Uninsulated spaces are pretty common in Maine, where the houses are attached to barns and sheds. One of my students has his studio in one of these outbuildings. In summer, it’s delightful, but in the dead of winter he switches to watercolor so he can work in his kitchen. Now that it’s warming up again, he wants to get back to oils, but even with a woodstove, he’s unlikely to raise the temperature much above the low forties. “Do you have any tips for me?” he asked.

Upper Reaches of the Pecos River, by Carol L. Douglas
It’s actually easier to stay warm outside, as long as the wind isn’t blowing. Even an overcast day will have some solar gain, whereas an unheated barn can get pretty damp and cold.

The most important part of your body to insulate is your feet. Standing in one place is far more taxing than walking around in the cold. A piece of carpeting on the ground or floor will help. Always wear insulated snow boots or snowmobile boats. Don’t have them? Get some oversize Wellies and several pairs of wool socks. Yes, you’ll waddle, but agility isn’t the issue here; insulation is. (This is a "do as I say, not as I do," statement. I'm always going out in the wrong boots.)

I wear nitrile-palm fishing gloves to paint. They’re warm enough for all but the worst days, when I add a chemical hand warmer. And dress in layers, as you would for any winter activity.

If you're working in pastel, you have no material-handling problems at all.
Will your paint work? Yes!

I regularly store my palettes outdoors in wintertime. I can pull them out of the snowdrift (assuming I can find them) and start painting immediately. Oil paints in a linseed oil binder don’t freeze until they reach -4.27° F or -20.15° C.

Even when we get below that point, oil paint seems to thaw with no problems. The oil binder doesn’t change color, viscosity or clarity, and nothing separates.
Haybales, Niagara County, by Carol L.Douglas. This was painted at -10° F., and the lumps are frozen paint. In addition, my cell-phone battery and my car battery both died from the cold. I must have been crazy.
In the summer, I move my palettes to a freezer. Most home freezers are set at about 0° F, so the paint is very chilled but not actually frozen. The cold temperatures slow down oxidation, which makes the paint stay open longer. (I had a dedicated chest freezer for my paints, but my husband insisted on filling it up with food. Now I keep my palette in a waterproof stuff sack so that it doesn’t contaminate our future dinners.)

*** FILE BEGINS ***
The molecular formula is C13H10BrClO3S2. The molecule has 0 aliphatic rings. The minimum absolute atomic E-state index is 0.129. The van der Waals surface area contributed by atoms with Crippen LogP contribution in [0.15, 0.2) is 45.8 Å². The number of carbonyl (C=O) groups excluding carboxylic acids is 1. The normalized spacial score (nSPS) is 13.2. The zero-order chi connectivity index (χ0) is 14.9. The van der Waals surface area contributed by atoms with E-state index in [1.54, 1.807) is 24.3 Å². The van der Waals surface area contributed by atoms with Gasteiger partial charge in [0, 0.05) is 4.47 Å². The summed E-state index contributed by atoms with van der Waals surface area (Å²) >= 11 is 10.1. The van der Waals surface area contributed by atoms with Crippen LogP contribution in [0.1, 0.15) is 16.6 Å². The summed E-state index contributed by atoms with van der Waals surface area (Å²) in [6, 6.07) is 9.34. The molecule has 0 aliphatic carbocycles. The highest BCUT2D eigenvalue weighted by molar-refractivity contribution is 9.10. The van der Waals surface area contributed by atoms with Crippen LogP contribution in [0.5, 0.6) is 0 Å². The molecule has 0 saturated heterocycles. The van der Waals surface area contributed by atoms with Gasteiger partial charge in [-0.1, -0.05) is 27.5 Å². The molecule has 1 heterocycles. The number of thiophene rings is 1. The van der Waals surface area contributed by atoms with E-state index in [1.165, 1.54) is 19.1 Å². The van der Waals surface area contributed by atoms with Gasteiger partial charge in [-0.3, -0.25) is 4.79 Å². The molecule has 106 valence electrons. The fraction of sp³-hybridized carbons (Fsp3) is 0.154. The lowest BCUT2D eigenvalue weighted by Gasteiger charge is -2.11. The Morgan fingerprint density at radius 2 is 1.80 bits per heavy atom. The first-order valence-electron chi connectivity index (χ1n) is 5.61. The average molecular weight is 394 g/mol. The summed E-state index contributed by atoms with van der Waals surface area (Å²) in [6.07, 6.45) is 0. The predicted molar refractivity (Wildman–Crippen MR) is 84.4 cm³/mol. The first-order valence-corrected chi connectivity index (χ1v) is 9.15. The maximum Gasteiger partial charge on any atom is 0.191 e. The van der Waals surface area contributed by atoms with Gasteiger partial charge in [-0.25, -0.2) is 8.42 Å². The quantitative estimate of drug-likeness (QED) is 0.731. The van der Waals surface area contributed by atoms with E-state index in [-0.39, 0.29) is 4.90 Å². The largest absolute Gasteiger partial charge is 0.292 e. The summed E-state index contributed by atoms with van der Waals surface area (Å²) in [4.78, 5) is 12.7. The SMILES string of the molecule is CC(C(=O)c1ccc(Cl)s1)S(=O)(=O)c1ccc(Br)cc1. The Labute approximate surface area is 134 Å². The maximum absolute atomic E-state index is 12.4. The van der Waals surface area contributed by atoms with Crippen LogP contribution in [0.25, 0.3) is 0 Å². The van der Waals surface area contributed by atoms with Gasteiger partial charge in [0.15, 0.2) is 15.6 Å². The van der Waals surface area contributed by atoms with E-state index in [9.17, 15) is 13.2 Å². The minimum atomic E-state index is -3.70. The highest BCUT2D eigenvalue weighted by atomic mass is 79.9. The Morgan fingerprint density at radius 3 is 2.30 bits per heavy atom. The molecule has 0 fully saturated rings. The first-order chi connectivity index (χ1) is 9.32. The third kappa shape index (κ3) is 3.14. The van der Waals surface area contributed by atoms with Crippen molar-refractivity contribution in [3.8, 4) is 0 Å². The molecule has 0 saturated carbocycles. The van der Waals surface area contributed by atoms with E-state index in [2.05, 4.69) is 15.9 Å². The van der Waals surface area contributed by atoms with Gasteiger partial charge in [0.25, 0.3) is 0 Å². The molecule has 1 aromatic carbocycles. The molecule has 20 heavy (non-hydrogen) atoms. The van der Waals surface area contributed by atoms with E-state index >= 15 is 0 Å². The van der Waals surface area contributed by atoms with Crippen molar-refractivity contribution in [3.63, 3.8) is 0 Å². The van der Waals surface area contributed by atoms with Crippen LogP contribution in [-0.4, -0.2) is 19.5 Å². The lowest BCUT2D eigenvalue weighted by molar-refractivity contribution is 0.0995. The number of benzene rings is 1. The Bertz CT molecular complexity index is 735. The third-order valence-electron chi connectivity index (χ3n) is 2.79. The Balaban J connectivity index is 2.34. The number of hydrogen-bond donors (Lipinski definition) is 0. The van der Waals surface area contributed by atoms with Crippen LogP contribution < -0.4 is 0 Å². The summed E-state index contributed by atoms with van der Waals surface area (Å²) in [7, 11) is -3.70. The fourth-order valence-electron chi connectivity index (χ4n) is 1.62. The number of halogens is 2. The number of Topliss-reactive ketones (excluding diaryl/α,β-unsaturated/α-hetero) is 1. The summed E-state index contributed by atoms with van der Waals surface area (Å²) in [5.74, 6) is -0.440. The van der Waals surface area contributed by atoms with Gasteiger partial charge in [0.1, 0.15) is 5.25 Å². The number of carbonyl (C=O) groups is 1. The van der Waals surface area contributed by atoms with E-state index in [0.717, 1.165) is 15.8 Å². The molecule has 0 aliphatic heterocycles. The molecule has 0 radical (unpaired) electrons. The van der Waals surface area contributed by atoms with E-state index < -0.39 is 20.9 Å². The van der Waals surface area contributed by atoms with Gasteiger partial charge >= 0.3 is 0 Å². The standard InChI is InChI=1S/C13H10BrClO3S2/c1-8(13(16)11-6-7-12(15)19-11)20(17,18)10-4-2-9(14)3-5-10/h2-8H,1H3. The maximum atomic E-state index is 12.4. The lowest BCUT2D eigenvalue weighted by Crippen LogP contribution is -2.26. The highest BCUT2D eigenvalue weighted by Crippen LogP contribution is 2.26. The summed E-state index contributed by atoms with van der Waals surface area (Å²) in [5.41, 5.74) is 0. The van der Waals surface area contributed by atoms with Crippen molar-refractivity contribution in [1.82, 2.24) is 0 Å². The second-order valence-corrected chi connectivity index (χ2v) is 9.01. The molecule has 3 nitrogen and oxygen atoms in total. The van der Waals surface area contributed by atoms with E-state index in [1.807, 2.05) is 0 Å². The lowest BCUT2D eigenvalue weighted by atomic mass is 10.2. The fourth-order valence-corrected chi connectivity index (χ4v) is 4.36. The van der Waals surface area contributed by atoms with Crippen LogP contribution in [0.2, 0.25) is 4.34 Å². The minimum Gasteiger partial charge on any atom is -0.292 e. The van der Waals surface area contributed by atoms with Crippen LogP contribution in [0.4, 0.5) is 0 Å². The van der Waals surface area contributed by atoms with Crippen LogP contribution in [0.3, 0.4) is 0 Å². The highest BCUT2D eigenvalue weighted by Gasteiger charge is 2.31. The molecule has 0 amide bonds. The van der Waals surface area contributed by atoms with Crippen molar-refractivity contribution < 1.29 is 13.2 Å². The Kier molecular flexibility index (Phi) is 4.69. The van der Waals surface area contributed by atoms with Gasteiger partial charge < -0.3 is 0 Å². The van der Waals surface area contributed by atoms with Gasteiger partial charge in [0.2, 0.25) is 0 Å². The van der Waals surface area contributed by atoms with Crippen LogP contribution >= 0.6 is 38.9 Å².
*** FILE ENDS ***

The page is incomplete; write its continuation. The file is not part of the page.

As long as you’re above -4.27° F, your paints will work more or less normally. They may get slightly thick as you get close to 0°; just increase the amount of solvent very slightly and they’ll be fine.

Twilight on my stone wall, by Carol L. Douglas
If you use watercolor, you can add grain-alcohol, vodka or gin as antifreeze. A good rule of thumb is that you can add up to 20% booze to your paints before they get tipsy. But not all pigments can handle their liquor. Be prepared for excess paper staining, or different precipitation rates than you’re used to with plain water.

I know of no way, sadly, to keep acrylics from freezing. 

With any medium, you’re unlikely to have precise control of your brushes when you’re bundled up and your hands are in gloves. Work loose and don’t sweat the details.
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Mixing paints is simple if you understand how pigments work.
Tilt-a-Whirl, by Carol L. Douglas. Painted plein air.
Let’s start with some simple review of the color wheel. Red, blue and yellow are the primary colors. Across the wheel from a color is its complement—the color that completes the circle. The complement of a primary color is always a secondary color. A secondary color is one made by mixing two primary colors.